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Avoiding eye strain: 9 strategies for writers

by Leo Wiles
12 October 2018

Are you suffering irritated, sore, dry or weepy eyes? Having trouble focusing more than usual? Experiencing blurred or double vision, neck pain or a headache that just won’t quit? You’re in danger of Digital Eye Strain or the even catchier Computer Vision Syndrome. Don’t stress – avoiding eye strain is possible for freelancers, or anyone who works on screens day in, day out. But it does involve adopting a few healthier habits.

When you consider that most Australians spend more time on screens than sleeping – in fact, an average of 9.4 hours a day compared to the average 7.3 hours of sleep – it’s no surprise that 48 percent of Aussie office workers suffer from computer-related eye fatigue. And it’s on the rise, compared to figures from 2010. And given yesterday was World Sight Day we figured we’d roll out a few preventative measures you can take to avoid eye strain.

1. Cool it all down

To give your peepers a proper break, break out the cold teabags or slice up some rounds of cucumber, pop them over your eyes and lie down to rest for a minute. In fact, it should be around 5-10 mins for every 1-2 hours of computer use (that’s what Optometry Australia recommends). What better excuse do you need to put the kettle on?

2. Adjust your screen settings

There are no prizes for squinting to read minuscule text, people. Enlarge the type for easier reading – and adjust the contrast and brightness to a level that’s comfortable for you. Black text on white screen and fonts of 12 point+ at a minimum of 160 percent view will give your eyes an immediate boost, especially for long stretches of onscreen research, reading or writing. And don’t forget to blink regularly to lubricate your eyes!

3. Watch your posture 

If you’re on a desktop machine, keep your distance. Instead of hunching over, it’s recommended that you keep your screen at arms length away and maintain good posture. Similarly, if you’re working on a laptop or tablet or often reading on your phone, be aware that this can cause you to crane your head forward and put stress on the neck muscles.

4. Choose the right light Rachel's List avoiding eye strain with a gooseneck lamp

Reduce onscreen glare and reflection by turning off overhead lights in favour of a gooseneck task lamp that doesn’t shine on your monitor, and takes bulbs that are around 3-6,000 lumens.

5. Use Night Shift 

If you’ve got an iPhone, get into the habit of swiping ‘up’, clicking on the light panel and then selecting Night Shift. This swaps the ‘bluescreen’ for a mellow orange that won’t mess with your eyes or your circadian rhythm. If you’re on an Android or Google phone, check here for advice about how to enable Night Mode on your phone or install it via a third party app.

6. Keep screens clean

Smudgy fingerprints and or dust all contribute to reduced contrast and less visibility.

7. Exercise your eyeballs

If you’re on deadline at least give the 20-20-20 rule a whirl.  All it takes is 20 seconds every minutes focusing on something approximately 20 foot away to exercise those eyeballs to reduce eyestrain. If it all seems to hard why not use the reminder app Protect Your Vision. Like time management tool Pomodoro it will give you an alert at one of three designated times – including 20-20-20. You can also check out these specific eye exercises which are designed to ease tired eyes, help with your focus and exercise weak eye muscles.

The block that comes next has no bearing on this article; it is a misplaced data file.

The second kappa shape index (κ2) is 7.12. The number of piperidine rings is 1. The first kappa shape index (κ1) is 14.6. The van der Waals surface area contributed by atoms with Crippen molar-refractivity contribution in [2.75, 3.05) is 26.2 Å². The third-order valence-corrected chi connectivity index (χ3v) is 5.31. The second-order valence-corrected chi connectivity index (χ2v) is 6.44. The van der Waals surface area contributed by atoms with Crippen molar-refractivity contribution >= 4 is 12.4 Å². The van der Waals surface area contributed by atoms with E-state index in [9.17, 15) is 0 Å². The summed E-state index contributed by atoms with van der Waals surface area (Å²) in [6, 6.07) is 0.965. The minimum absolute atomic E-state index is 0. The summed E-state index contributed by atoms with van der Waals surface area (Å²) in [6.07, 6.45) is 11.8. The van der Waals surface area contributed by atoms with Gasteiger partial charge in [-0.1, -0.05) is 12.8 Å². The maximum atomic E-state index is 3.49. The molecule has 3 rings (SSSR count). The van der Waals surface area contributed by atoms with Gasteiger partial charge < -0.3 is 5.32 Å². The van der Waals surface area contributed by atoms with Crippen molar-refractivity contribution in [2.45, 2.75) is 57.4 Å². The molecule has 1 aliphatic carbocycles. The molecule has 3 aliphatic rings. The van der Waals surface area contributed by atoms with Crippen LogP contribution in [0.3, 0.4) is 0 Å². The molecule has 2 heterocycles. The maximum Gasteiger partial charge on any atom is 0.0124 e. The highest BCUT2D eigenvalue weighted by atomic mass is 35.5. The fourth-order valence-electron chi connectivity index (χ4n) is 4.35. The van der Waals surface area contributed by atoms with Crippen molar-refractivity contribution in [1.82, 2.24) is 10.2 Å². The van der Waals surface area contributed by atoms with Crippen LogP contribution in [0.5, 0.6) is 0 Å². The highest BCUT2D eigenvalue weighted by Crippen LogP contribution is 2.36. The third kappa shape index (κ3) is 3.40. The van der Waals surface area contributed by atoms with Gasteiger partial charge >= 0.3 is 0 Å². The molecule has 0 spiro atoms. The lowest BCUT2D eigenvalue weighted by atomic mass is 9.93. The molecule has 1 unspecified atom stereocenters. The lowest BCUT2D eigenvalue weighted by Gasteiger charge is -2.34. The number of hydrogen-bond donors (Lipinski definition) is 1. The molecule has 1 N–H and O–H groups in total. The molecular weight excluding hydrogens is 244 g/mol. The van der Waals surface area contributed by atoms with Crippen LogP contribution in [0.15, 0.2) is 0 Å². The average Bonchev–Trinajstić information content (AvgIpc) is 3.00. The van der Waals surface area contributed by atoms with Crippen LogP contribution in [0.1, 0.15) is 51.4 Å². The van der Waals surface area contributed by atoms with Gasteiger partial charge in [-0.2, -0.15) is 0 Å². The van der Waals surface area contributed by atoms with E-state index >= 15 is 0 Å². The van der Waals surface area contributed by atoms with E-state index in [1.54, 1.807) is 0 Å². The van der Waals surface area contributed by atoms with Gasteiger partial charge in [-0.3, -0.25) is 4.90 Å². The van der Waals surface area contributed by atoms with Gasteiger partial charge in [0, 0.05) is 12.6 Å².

8. Get your eyes professionally checked

Book in with your optometrist, as eyestrain could be a sign that there’s an underlining eye condition that requires treatment, or simply that you’re due for new prescription glasses. 

9. Maintain good eye health with lifestyle choices

You know what we’re going to say. Top of the pops is don’t smoke – research shows it significantly increases your chance of cataracts and macular degeneration. A healthy diet is also key, packing in omega-3 fatty acids, lutein, zinc and Vitamins C and E which also may help ward off the above age-related vision problems (to shoehorn all those into your diet think leafy greens, oily fish such as salmon and tuna, eggs, nuts, beans and citrus fruits). Be mindful of fans or air conditioners that may contribute to dry eye (especially as summer’s on the way). And forget the $5 sunnies from Glebe markets; invest in a good pair with polarised lenses and UV protection.

What are your strategies for avoiding eye strain? Anything we’ve missed?

Leo Wiles

Leo Wiles has worked as an editor, journalist and PR for over 20 years before recently retraining as a photographer. These days, she spends her time behind a lens, juggling her own clients with her work at Rachel's List, and her three gorgeous but lively kids.

One response on "Avoiding eye strain: 9 strategies for writers"

  1. SHORT ROBYN says:

    Hi all, That’s really good advice thanks, and can I please share RSI experiences that help to feel, if not cure, in that the issues for me are shared with the great gym people I go to, and who are fantastic in guiding me (and others!!) on the ‘right’ stretches, posture etc.. can recommend a visit to a helpful physio, gym (not a high powered one), or family doctor. And for me it’s got to be a regular practice, as it’s pretty ‘body-stopping’ meaning a halt to things sometimes; like it’s real ouch territory!! factor. If no time to get attention as a freelancer, can I explain it this way: Like Leo suggests, it’s gentle, neck, shoulder and arm movements – the opposite of neck-craning and hunching. Backstroke at the pool’s good too. Main thing is to get professional guidance ahead of anything else if the discomfort is troublesome.

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